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10 Interesting Facts About Tadpoles

If you’ve spent any time near a body of water during the spring and summer months, chances are, you’ve seen little tadpoles swimming around. They can be found in rivers, ponds, creeks, and even puddles; you can find them in nearly any body of water during certain times of the year.

These interesting little creatures are on their way to adulthood. The tadpoles themselves, if you’ve seen them swimming, have successfully hatched from eggs and they’re currently in transition to becoming little froglets and eventually juvenile and full-grown, adult frogs (or toads).

There are many fascinating things about tadpoles and that’s the reason for this page! I’ve listed 10 of the most interesting facts below! I hope you enjoy it.

Page Contents

1. Bullfrog Tadpoles Can Grow as Long as a Banana

Giant Bullfrog Tadpole
Earyn McGee @Afro_Herper / Twitter + Southwestern Research Station

It sounds false but I assure you, it’s true. Bullfrogs are some the world’s largest frogs so it’s no surprise that their tadpoles would be big too. While it’s not common for a bullfrog’s tadpole to grow bigger than a banana, it does happen!

In fact, researchers at Southwestern Research Station discovered a giant tadpole during their initiative to remove invasive bullfrogs from certain ponds. As you can see from the picture above, that’s a giant tadpole!

2. Tadpoles? Toadpoles? Polliwogs?

Tadpole Swimming

Tadpoles have a few different names; these names are used to describe either frogs or toads but sometimes they’re used interchangeably. A tadpole is the offspring of frogs while a toadpole is the offspring of ‘true toads’.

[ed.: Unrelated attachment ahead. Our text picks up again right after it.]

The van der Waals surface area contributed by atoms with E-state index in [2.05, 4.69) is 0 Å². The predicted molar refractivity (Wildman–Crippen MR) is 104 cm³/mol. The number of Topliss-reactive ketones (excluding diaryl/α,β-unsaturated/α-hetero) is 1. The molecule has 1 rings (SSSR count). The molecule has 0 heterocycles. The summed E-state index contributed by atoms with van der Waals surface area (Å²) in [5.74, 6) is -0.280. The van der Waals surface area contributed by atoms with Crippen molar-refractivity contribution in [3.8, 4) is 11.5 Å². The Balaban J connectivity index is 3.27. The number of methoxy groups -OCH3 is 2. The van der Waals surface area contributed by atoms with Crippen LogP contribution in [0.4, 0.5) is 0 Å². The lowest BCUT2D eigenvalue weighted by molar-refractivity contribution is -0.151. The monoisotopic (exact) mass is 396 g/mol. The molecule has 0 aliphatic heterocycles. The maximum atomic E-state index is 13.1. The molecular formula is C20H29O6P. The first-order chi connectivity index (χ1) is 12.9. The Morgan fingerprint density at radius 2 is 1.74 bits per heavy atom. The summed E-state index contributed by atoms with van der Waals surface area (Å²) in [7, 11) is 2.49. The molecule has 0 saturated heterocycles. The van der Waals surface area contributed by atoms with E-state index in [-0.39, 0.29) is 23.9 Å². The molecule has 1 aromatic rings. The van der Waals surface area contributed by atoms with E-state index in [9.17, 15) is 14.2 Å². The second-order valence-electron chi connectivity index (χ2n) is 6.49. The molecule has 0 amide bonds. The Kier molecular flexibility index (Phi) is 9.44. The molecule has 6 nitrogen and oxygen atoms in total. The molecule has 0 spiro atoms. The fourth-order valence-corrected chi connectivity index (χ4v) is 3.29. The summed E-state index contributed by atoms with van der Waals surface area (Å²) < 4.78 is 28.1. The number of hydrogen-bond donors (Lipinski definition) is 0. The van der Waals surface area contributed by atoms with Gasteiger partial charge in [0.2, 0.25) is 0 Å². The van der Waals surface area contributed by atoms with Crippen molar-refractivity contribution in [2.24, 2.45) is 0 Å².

True toads (Bufonidae family) are different from frogs even though they’re both members of the Anura order. So, a tadpole is from a frog and a toadpole is from a toad.

So, what exactly is a polliwog? It’s just another name for a tadpole! The meaning is derived from Middle English word “polwygle“. “Pol” means “head” and “Wyglen” means “to wiggle”.

3. Tadpoles Hatch from Eggs

Frog Eggs - Tadpoles

When you see tadpoles swimming around in the water, it’s important to know that they didn’t start their life like that. During the mating process, female frogs typically lay their eggs while the male frog fertilizes the eggs outside of their bodies.

Those little eggs are either clumped together or attached to one another in a long string (depending on the species that laid them). The eggs are jelly-like substance that provides nutrients for the tadpoles. Once the little tadpole inside the egg is big enough, the eggs hatch, and the tadpoles are free.

Some tadpoles remain motionless for several days following their hatching. Don’t worry if you happen to see one lying motionless in a pool of water. Chances are, it just hatched. It should be swimming around within a few days.

4. Poison-dart Tadpoles Ride on Their Mother’s Back

Poison-Dart Frog with Tadpoles on Back

This fact is about a certain type of species; the poison-dart frog. As the heading implies, their tadpoles actually ride on their mother’s back (for a short period of time).

The life cycle of a poison-dart frog is quite unique. Once mating is complete, the eggs are laid on the jungle floor substrate. The father guards his young until they hatch into little tadpoles. At this point, the mother returns to care for her young. This is the part where they ride on their mother’s back.